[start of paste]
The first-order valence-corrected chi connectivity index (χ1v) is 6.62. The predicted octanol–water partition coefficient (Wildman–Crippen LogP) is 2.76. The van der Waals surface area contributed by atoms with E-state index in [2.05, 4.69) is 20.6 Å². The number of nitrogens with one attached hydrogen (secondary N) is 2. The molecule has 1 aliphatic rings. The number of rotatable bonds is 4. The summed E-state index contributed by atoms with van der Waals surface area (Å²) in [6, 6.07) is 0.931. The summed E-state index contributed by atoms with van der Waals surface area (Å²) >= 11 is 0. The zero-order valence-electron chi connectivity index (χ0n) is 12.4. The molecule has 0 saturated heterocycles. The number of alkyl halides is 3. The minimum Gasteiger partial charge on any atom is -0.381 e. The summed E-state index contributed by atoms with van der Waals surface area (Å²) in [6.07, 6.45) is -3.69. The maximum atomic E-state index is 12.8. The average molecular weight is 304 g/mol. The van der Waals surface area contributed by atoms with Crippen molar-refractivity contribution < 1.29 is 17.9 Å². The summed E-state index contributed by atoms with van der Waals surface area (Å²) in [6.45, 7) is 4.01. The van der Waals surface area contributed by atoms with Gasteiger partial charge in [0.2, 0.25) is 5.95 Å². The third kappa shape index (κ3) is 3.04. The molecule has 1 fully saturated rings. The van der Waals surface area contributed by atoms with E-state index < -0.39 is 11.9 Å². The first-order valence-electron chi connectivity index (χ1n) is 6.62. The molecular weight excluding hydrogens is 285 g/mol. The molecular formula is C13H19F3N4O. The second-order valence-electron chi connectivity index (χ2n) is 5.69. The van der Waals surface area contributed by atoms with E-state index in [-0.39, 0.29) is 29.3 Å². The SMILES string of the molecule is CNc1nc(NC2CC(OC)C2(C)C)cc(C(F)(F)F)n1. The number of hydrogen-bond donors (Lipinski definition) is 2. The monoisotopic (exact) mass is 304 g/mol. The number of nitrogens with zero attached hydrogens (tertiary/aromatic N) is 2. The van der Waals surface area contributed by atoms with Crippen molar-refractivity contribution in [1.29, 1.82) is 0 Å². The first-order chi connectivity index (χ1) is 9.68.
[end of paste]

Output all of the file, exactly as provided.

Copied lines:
The first-order valence-corrected chi connectivity index (χ1v) is 6.62. The predicted octanol–water partition coefficient (Wildman–Crippen LogP) is 2.76. The van der Waals surface area contributed by atoms with E-state index in [2.05, 4.69) is 20.6 Å². The number of nitrogens with one attached hydrogen (secondary N) is 2. The molecule has 1 aliphatic rings. The number of rotatable bonds is 4. The summed E-state index contributed by atoms with van der Waals surface area (Å²) in [6, 6.07) is 0.931. The summed E-state index contributed by atoms with van der Waals surface area (Å²) >= 11 is 0. The zero-order valence-electron chi connectivity index (χ0n) is 12.4. The molecule has 0 saturated heterocycles. The number of alkyl halides is 3. The minimum Gasteiger partial charge on any atom is -0.381 e. The summed E-state index contributed by atoms with van der Waals surface area (Å²) in [6.07, 6.45) is -3.69. The maximum atomic E-state index is 12.8. The average molecular weight is 304 g/mol. The van der Waals surface area contributed by atoms with Crippen molar-refractivity contribution < 1.29 is 17.9 Å². The summed E-state index contributed by atoms with van der Waals surface area (Å²) in [6.45, 7) is 4.01. The van der Waals surface area contributed by atoms with Gasteiger partial charge in [0.2, 0.25) is 5.95 Å². The third kappa shape index (κ3) is 3.04. The molecule has 1 fully saturated rings. The van der Waals surface area contributed by atoms with E-state index < -0.39 is 11.9 Å². The first-order valence-electron chi connectivity index (χ1n) is 6.62. The molecular weight excluding hydrogens is 285 g/mol. The molecular formula is C13H19F3N4O. The second-order valence-electron chi connectivity index (χ2n) is 5.69. The van der Waals surface area contributed by atoms with E-state index in [-0.39, 0.29) is 29.3 Å². The SMILES string of the molecule is CNc1nc(NC2CC(OC)C2(C)C)cc(C(F)(F)F)n1. The number of hydrogen-bond donors (Lipinski definition) is 2. The monoisotopic (exact) mass is 304 g/mol. The number of nitrogens with zero attached hydrogens (tertiary/aromatic N) is 2. The van der Waals surface area contributed by atoms with Crippen molar-refractivity contribution in [1.29, 1.82) is 0 Å². The first-order chi connectivity index (χ1) is 9.68.